January 01, 2016

Meet-and-Plead: The Inevitable Consequence of Crushing Defender Workloads

Excessive workloads have helped create a dangerous system of public defense.

Lisa C. Wood, Daniel T. Goyette, and Geoffrey T. Burkhart

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“I have great respect for public defenders. But what if the public defender has 100 cases? What if the public defender is only a public defender in name? You’ve heard [people] talk about my record as a criminal defense attorney. Let me tell you something: if I had 100 cases, I’d have to plead ’em guilty.”

—Gerry Spence, The Plight of the Public Defender, Address to the Trial Lawyers College, Dubois, Wyoming (2014).

That figure—100 cases—is troubling. Yet few public defense attorneys have only 100 cases. In Rhode Island, the average is more than 1,700 cases per year; in upstate New York, one attorney represented over 2,200 clients; and in Illinois, a public defender handled 4,000 cases during the course of a year. Litigators understand heavy workloads. But what investigation, research, or client communication could you do with 100 cases, much less 4,000? Would you ever try a case, let alone be prepared to do so?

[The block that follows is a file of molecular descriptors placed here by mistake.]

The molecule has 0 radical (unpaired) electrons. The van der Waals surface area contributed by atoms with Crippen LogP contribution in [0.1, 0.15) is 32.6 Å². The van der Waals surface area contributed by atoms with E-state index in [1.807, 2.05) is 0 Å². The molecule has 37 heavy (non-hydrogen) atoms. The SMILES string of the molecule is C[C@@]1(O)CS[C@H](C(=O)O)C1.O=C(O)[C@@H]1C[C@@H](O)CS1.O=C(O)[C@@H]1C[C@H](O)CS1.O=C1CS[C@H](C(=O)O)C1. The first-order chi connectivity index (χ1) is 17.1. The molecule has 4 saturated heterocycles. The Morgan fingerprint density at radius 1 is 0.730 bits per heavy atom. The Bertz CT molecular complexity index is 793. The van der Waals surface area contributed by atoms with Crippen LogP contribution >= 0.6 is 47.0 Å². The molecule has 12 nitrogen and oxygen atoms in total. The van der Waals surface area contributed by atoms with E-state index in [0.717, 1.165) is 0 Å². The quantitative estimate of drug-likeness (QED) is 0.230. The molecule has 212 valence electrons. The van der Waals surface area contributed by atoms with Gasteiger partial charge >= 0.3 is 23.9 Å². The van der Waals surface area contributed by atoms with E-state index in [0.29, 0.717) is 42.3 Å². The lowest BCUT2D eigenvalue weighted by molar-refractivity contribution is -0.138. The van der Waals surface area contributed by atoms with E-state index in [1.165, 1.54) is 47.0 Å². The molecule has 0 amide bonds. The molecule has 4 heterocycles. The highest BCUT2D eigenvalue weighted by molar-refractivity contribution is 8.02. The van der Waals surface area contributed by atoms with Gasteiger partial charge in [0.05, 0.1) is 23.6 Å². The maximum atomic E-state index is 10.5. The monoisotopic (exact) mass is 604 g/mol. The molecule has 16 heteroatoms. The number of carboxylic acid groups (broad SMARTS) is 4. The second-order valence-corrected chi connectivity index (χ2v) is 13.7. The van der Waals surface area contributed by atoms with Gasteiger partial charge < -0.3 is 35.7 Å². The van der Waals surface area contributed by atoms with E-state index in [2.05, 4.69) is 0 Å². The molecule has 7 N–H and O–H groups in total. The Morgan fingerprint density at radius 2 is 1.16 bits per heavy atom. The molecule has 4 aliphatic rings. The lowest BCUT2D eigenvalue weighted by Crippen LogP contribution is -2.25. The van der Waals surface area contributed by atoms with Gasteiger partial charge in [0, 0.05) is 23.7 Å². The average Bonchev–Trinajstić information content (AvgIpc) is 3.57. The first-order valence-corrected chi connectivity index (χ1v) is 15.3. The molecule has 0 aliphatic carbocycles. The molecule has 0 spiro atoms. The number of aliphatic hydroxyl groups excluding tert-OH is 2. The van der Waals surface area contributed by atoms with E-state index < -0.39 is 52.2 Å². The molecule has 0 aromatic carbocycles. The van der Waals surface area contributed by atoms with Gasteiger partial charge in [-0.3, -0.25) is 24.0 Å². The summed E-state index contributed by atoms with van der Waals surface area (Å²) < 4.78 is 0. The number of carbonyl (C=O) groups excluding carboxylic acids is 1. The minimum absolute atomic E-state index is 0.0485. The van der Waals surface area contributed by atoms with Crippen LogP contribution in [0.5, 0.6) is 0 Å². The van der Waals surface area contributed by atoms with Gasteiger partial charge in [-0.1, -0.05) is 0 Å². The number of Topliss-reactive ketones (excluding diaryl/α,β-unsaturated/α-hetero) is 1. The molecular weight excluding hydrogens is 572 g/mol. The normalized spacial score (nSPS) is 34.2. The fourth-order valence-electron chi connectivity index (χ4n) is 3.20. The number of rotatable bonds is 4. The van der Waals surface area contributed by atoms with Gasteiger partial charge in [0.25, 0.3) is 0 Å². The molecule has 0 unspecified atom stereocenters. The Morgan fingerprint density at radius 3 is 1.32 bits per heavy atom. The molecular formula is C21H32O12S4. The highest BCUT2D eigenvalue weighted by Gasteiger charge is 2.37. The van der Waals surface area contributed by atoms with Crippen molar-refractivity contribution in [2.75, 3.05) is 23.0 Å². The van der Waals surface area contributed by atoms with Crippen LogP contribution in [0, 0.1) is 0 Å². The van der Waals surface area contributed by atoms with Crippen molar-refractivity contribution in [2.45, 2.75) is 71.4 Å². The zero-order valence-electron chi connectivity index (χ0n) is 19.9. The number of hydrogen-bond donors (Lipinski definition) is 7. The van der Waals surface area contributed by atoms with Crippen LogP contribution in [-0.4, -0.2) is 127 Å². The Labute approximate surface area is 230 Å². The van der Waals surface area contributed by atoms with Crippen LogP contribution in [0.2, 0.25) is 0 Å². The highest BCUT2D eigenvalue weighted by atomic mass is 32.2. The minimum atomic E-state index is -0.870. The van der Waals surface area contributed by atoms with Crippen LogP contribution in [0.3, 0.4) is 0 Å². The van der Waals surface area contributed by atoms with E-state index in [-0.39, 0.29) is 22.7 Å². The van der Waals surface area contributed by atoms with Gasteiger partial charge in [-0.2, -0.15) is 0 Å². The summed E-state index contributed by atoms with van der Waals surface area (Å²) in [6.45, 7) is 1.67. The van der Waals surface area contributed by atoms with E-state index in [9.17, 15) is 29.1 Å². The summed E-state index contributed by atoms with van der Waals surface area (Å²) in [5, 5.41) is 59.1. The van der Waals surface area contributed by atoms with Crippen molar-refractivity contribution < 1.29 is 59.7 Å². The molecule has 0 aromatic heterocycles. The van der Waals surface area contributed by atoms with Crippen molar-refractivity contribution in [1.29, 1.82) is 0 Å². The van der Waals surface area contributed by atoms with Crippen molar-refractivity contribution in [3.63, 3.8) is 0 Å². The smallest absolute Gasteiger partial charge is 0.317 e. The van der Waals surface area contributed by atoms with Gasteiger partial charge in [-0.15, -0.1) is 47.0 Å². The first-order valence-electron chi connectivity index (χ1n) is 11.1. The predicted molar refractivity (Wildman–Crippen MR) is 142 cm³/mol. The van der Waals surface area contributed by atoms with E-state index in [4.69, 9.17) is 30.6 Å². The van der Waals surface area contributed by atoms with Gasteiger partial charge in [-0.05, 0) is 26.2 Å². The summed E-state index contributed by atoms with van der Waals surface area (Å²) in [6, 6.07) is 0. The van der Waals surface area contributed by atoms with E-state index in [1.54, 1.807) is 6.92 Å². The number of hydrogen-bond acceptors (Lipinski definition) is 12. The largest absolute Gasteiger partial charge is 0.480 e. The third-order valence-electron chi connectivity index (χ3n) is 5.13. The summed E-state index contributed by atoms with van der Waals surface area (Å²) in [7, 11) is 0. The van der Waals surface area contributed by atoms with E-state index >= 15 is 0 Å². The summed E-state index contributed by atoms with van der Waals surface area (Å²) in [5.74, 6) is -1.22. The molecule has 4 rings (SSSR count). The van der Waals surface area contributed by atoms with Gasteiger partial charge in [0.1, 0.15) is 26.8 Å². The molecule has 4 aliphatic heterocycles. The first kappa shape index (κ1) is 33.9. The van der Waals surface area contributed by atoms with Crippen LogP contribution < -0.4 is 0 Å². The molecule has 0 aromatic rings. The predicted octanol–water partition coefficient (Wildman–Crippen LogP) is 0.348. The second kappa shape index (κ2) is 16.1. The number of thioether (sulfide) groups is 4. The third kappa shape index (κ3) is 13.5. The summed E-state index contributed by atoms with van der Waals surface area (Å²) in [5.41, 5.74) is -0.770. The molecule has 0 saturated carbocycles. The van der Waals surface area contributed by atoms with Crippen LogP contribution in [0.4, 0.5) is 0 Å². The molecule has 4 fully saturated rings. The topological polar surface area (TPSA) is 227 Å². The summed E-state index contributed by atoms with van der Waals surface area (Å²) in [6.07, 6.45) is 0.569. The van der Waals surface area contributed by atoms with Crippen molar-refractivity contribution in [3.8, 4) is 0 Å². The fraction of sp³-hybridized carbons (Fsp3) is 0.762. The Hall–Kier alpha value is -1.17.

Today, 97 percent of federal criminal defendants and about 95 percent of state criminal defendants plead guilty. This is not to say that excessive workloads alone have caused the high rate of guilty pleas. Other factors, such as changes in sentencing laws, have contributed. Nor do we vilify guilty pleas—they are a necessary option for many defendants and a vital tool for attorneys with sufficient time and resources. Rather, a practical examination of this issue shows that excessive workloads have helped create a dangerous meet-and-plead system of public defense.

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